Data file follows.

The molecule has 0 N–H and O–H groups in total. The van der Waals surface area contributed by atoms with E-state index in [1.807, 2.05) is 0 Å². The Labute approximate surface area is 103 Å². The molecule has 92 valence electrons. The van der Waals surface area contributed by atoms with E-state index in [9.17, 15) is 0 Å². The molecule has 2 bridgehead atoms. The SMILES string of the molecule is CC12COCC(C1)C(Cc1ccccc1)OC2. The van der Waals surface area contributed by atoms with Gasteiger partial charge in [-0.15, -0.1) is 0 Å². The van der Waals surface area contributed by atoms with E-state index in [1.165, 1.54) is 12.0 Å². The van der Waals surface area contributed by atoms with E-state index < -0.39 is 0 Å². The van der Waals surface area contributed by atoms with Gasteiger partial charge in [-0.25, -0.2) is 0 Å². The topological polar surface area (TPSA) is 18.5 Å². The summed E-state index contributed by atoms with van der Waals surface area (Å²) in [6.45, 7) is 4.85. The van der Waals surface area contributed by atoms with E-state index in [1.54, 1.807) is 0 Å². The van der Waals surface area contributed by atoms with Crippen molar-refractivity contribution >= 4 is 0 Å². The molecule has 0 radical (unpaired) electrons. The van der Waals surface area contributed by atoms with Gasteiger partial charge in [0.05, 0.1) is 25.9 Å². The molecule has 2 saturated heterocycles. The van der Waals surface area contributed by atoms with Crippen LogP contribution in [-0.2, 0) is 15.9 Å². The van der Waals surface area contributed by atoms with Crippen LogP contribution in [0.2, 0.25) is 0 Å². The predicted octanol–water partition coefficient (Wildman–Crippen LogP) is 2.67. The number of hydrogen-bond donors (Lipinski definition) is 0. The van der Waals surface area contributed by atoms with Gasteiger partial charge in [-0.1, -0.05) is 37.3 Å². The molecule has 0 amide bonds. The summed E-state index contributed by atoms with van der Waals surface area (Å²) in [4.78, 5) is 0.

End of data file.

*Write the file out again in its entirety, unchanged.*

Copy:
The molecule has 0 N–H and O–H groups in total. The van der Waals surface area contributed by atoms with E-state index in [1.807, 2.05) is 0 Å². The Labute approximate surface area is 103 Å². The molecule has 92 valence electrons. The van der Waals surface area contributed by atoms with E-state index in [9.17, 15) is 0 Å². The molecule has 2 bridgehead atoms. The SMILES string of the molecule is CC12COCC(C1)C(Cc1ccccc1)OC2. The van der Waals surface area contributed by atoms with Gasteiger partial charge in [-0.15, -0.1) is 0 Å². The van der Waals surface area contributed by atoms with E-state index in [1.165, 1.54) is 12.0 Å². The van der Waals surface area contributed by atoms with E-state index < -0.39 is 0 Å². The van der Waals surface area contributed by atoms with Gasteiger partial charge in [-0.25, -0.2) is 0 Å². The topological polar surface area (TPSA) is 18.5 Å². The summed E-state index contributed by atoms with van der Waals surface area (Å²) in [6.45, 7) is 4.85. The van der Waals surface area contributed by atoms with E-state index in [1.54, 1.807) is 0 Å². The van der Waals surface area contributed by atoms with Crippen molar-refractivity contribution >= 4 is 0 Å². The molecule has 0 radical (unpaired) electrons. The van der Waals surface area contributed by atoms with Gasteiger partial charge in [0.05, 0.1) is 25.9 Å². The molecule has 2 saturated heterocycles. The van der Waals surface area contributed by atoms with Crippen LogP contribution in [-0.2, 0) is 15.9 Å². The van der Waals surface area contributed by atoms with Crippen LogP contribution in [0.2, 0.25) is 0 Å². The predicted octanol–water partition coefficient (Wildman–Crippen LogP) is 2.67. The number of hydrogen-bond donors (Lipinski definition) is 0. The van der Waals surface area contributed by atoms with Gasteiger partial charge in [-0.1, -0.05) is 37.3 Å². The molecule has 0 amide bonds. The summed E-state index contributed by atoms with van der Waals surface area (Å²) in [4.78, 5) is 0.